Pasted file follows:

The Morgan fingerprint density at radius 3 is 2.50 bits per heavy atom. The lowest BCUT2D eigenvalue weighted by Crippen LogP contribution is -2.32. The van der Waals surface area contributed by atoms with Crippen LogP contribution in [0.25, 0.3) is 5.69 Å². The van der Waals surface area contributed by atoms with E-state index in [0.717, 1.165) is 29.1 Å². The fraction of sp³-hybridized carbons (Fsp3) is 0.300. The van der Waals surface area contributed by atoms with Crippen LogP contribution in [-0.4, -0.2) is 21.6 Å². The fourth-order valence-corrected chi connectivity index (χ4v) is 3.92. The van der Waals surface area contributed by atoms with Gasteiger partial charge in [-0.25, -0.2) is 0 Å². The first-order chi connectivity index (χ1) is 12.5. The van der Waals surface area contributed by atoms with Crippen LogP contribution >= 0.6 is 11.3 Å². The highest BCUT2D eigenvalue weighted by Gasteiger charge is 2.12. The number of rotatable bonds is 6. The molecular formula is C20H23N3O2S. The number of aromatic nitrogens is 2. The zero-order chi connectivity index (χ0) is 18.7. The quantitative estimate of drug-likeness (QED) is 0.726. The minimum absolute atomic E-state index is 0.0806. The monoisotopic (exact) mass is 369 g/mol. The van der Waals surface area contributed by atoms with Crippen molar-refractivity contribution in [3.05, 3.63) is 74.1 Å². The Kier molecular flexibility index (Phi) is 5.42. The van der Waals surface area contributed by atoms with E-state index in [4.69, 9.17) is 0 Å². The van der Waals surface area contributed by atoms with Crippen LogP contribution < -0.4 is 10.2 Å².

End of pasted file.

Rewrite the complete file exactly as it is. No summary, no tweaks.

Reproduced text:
The Morgan fingerprint density at radius 3 is 2.50 bits per heavy atom. The lowest BCUT2D eigenvalue weighted by Crippen LogP contribution is -2.32. The van der Waals surface area contributed by atoms with Crippen LogP contribution in [0.25, 0.3) is 5.69 Å². The van der Waals surface area contributed by atoms with E-state index in [0.717, 1.165) is 29.1 Å². The fraction of sp³-hybridized carbons (Fsp3) is 0.300. The van der Waals surface area contributed by atoms with Crippen LogP contribution in [-0.4, -0.2) is 21.6 Å². The fourth-order valence-corrected chi connectivity index (χ4v) is 3.92. The van der Waals surface area contributed by atoms with Gasteiger partial charge in [-0.25, -0.2) is 0 Å². The first-order chi connectivity index (χ1) is 12.5. The van der Waals surface area contributed by atoms with Crippen LogP contribution >= 0.6 is 11.3 Å². The highest BCUT2D eigenvalue weighted by Gasteiger charge is 2.12. The number of rotatable bonds is 6. The molecular formula is C20H23N3O2S. The number of aromatic nitrogens is 2. The zero-order chi connectivity index (χ0) is 18.7. The quantitative estimate of drug-likeness (QED) is 0.726. The minimum absolute atomic E-state index is 0.0806. The monoisotopic (exact) mass is 369 g/mol. The van der Waals surface area contributed by atoms with Crippen molar-refractivity contribution in [3.05, 3.63) is 74.1 Å². The Kier molecular flexibility index (Phi) is 5.42. The van der Waals surface area contributed by atoms with E-state index in [4.69, 9.17) is 0 Å². The van der Waals surface area contributed by atoms with Crippen LogP contribution < -0.4 is 10.2 Å².